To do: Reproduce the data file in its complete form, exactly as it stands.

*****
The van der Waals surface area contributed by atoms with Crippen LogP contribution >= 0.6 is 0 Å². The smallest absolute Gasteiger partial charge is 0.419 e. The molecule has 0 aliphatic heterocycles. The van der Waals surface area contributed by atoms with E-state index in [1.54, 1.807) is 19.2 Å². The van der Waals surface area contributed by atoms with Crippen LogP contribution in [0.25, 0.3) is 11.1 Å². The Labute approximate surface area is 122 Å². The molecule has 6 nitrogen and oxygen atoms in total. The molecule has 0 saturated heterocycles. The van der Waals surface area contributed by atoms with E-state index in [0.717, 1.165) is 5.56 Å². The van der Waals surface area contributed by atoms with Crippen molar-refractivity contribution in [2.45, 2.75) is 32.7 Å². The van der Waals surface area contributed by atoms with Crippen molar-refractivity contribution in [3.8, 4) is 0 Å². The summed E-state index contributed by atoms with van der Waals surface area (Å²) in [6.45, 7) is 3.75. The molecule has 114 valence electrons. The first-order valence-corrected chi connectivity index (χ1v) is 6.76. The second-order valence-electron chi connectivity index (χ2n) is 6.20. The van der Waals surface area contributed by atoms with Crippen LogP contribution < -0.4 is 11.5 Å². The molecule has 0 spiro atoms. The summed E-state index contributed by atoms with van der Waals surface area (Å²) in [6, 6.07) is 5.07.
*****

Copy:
The van der Waals surface area contributed by atoms with Crippen LogP contribution >= 0.6 is 0 Å². The smallest absolute Gasteiger partial charge is 0.419 e. The molecule has 0 aliphatic heterocycles. The van der Waals surface area contributed by atoms with E-state index in [1.54, 1.807) is 19.2 Å². The van der Waals surface area contributed by atoms with Crippen LogP contribution in [0.25, 0.3) is 11.1 Å². The Labute approximate surface area is 122 Å². The molecule has 6 nitrogen and oxygen atoms in total. The molecule has 0 saturated heterocycles. The van der Waals surface area contributed by atoms with E-state index in [0.717, 1.165) is 5.56 Å². The van der Waals surface area contributed by atoms with Crippen molar-refractivity contribution in [2.45, 2.75) is 32.7 Å². The van der Waals surface area contributed by atoms with Crippen molar-refractivity contribution in [3.8, 4) is 0 Å². The summed E-state index contributed by atoms with van der Waals surface area (Å²) in [6.45, 7) is 3.75. The molecule has 114 valence electrons. The first-order valence-corrected chi connectivity index (χ1v) is 6.76. The second-order valence-electron chi connectivity index (χ2n) is 6.20. The van der Waals surface area contributed by atoms with Crippen LogP contribution < -0.4 is 11.5 Å². The molecule has 0 spiro atoms. The summed E-state index contributed by atoms with van der Waals surface area (Å²) in [6, 6.07) is 5.07.